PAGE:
Chapter 4 Attention Attention Defining Attention

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  • 1. Chapter 4 Attention
  • 2. Attention
    • Defining Attention
    • Input Attention
    • Selective Attention
    • Attention as a Resource
    • Neuropsychology
  • 3. Attention
    • What do we mean by attention?
      • What does it mean to pay attention
      • How much control do we have over our attention
      • Why are some things easy to pay attention to and other so hard
  • 4. Attention (William James, 1890)
    • Every one knows what attention is. It is the taking possession by the mind, in clear and vivid form, of one out of what seem several simultaneously possible objects or trains of thought. Focalization, concentration, of consciousness are of its essence. It implies withdrawal from some things in order to deal effectively with others
  • 5. Attention
    • We are constantly confronted with more information than we can pay attention to
    • There are limitations on how much we can attend to at one time
    • We can perform some tasks with little attention
    • With practice, some tasks become less demanding of our attentional processes
  • 6. Definitions of Attention
    • The mental PROCESS that allows us to select relevant information and filter out irrelevant information
      • Concentrating effort on a stimulus
      • An activity within the cognitive system
  • 7. Definitions of Attention
    • The LIMITED mental RESOURCE that allows us to optimize our processing of certain information
      • Mental fuel
      • A resource necessary to run the cognitive system
      • E.g. Rush hour traffic & cell phone
  • 8. Attention
    • Defining Attention
    • Input Attention
    • Selective Attention
    • Attention as a Resource
    • Neuropsychology
  • 9. Input Attention
    • The basic process of getting sensory information into the cognitive system
      • Seems automatic
      • Very fast
      • Alertness & Arousal
      • Reflexive Attention
      • Spotlight Attention
  • 10. Alertness & Arousal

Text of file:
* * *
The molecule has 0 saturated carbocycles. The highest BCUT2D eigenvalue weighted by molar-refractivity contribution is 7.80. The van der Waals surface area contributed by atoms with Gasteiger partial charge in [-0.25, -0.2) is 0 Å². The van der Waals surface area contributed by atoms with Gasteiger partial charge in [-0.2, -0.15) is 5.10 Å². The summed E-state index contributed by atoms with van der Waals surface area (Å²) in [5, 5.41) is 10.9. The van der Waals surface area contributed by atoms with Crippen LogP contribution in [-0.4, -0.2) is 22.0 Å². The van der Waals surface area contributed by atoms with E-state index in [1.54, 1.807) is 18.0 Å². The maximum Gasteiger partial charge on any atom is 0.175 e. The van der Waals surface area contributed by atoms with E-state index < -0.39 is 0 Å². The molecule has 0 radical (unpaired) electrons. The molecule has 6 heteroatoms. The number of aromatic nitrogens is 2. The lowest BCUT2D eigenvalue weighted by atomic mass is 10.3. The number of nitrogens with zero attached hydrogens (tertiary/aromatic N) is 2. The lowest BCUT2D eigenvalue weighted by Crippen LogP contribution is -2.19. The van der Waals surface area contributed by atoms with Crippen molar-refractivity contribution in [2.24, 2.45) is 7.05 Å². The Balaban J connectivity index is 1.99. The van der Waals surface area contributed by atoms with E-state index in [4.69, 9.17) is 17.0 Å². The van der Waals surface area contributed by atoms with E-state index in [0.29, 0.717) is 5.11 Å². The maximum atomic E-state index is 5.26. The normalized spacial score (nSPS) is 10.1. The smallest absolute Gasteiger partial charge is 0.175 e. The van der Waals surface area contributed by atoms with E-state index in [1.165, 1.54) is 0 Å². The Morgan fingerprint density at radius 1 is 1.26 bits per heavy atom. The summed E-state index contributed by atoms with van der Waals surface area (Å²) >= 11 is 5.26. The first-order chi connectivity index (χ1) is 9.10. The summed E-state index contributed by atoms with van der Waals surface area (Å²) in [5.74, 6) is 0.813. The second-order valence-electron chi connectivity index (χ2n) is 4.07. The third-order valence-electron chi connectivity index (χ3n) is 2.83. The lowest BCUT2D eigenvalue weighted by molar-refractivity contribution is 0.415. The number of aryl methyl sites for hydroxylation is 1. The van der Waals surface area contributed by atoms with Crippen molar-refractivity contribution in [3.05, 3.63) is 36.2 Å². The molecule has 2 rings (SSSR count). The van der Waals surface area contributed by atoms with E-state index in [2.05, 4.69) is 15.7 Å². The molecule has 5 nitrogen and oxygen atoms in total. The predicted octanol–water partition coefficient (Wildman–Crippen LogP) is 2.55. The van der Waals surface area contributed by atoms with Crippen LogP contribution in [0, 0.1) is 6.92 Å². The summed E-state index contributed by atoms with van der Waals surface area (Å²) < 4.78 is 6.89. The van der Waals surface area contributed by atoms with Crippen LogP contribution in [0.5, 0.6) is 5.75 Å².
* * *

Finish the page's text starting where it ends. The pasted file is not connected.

• Capacity to respond to the environment
    • Necessary for explicit processing
      • Processes involving conscious awareness that the task is being performed
      • e.g, memorizing a word list
  • 11. Alertness & Arousal
    • May NOT be necessary for implicit processing
      • Processing with no conscious awareness
      • e.g., reading text faster a second time even though you do not remember reading it
  • 12. Cognition Without Attention (Bonnebakker et al., 1996)
    • Gave a list of words during anesthesia
    • Gave an implicit memory test (word stem completion) after anesthesia
    • Showed implicit memory for words heard while under anesthesia
    • Implicit memory is VERY limited
  • 13. Reflexive Attention
    • Orienting toward an unexpected stimulus (location-finding response)
    • Reflexive response
      • Important for survival
      • Present very early in life
      • Response to stimuli that are important or novel
    • Over time, cease to be interesting Habituation
      • A gradual reduction of the orienting response
  • 14. Spotlight Attention
    • Attention is like a beam of light:
      • Information inside the beam is easier to process
      • Information outside the beam is harder to process
      • Mental shift of attentional focus visual attention
  • 15. Spotlight Attention
    • The mental attention-focusing mechanism that prepares you to encode stimulus information
      • Cognitive process deliberate
    • Measure with:
      • Spatial Cuing Task (Posner)
      • Visual Search Task (Triesman)
  • 16. Spatial Cueing Task (Posner et al.,1980)
  • 17. Posner et al. (1980) Responses were faster after a valid cue Facilitation Responses were slower after an invalid cue Inhibition Mean Response Time (ms) Cue Type
  • 18. Your Data from Coglab!
  • 19. Triesman & Gelade (1980)
    • Visual search for a target
    • Disjunctive search
      • Target different from distractors in ONE feature (e.g., color or shape T or bold)
    • Conjunctive search
      • Target was a combination of TWO features (e.g., color and shape bold T)
  • 20. Visual Search Task Disjunctive Search Conjunctive Search Disjunctive Search
  • 21. Visual Search # Distractors Mean Response Time (ms)
  • 22. Feature Integration Theory (attention as glue to bind features together)
    • Disjunctive Search
      • No increase in RT across the display sizes
      • Visual search occurs in PARALLEL across the region of visual attention
      • Search is automatic Popout Effect
  • 23. Feature Integration Theory (attention as glue to bind features together)
    • Conjunctive search
      • Increase in RT across the display sizes
      • Search is SERIAL (one-by-one)
        • Attention can be only on one object at a time
        • Conscious, deliberate act
  • 24. Your Data from Coglab
  • 25. Attention
    • Defining Attention
    • Input Attention
    • Selective Attention
    • Attention as a Resource
    • Neuropsychology
  • 26. Attention
    • Input
    • Fast, automatic processes of attention
    • Early stages of feature detection